James Poyser, chief executive at inniAccounts, says: ‘Trust is at the core of any good team. It comes from knowing who we are, knowing our own emotions, being honest about them and regulating them.’

ACCA has recently explored the need for EQ in professional accountants of the future. The findings and recommendations are included in the report entitled Emotional quotient in a digital age, and this is how Helen Brand, ACCA chief executive, sums them up: ‘In an increasingly technology-led future, sustainable advantage will not come by trying to replicate the tasks of, or compete with, machines. It is more likely to come by leveraging the competitive advantages inherent in our humanity – in effect, by being human in a digital age, and emotions are fundamental to being human.’

How to improve your EQ

The good news is that EQ is not an innate quality – you can develop it over time. According to the report, the best way to do this is to work on these five emotional competencies:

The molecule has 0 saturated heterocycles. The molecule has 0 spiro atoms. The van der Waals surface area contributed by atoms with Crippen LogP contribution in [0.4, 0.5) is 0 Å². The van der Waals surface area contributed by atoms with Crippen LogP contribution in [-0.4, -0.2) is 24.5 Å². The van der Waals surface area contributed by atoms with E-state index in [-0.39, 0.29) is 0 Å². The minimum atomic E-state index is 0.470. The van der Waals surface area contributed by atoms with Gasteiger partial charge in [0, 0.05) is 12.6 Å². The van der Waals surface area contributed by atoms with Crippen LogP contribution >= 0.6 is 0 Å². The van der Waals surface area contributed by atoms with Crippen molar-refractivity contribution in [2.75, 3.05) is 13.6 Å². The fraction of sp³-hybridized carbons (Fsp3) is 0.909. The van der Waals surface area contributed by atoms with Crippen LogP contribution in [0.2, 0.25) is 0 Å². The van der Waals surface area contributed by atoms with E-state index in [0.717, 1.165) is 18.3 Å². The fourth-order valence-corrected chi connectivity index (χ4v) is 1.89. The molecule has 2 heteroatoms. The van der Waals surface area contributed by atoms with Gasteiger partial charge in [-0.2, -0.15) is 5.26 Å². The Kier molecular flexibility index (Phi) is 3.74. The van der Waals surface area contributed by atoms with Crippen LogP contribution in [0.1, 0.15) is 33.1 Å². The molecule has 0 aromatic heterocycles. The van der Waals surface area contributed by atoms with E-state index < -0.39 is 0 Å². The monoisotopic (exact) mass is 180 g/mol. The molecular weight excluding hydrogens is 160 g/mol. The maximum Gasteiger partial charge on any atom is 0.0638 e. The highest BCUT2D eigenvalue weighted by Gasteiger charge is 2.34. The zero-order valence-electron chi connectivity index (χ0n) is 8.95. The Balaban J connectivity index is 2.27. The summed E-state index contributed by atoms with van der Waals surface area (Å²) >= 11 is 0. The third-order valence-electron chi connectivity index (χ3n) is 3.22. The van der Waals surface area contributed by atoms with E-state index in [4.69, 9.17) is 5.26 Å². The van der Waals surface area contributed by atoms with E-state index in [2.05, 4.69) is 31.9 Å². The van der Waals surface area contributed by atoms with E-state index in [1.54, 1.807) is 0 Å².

Growth mindset
As more and more tasks are being replaced by tech, a growth mindset and a willingness to learn enable you to overcome the fear of change and engage with new ways of working.

‘Having a growth mindset means you are flexible, willing to move outside of your comfort zone and try new things without becoming negative,’ says Maddocks.

Of course, change is difficult. ‘It’s also constant and will push forward, if you're ready or not, so I'd encourage you to bring “growth mindset” to the fore, and work on it as you would on any other professional competency,’ Poyser says.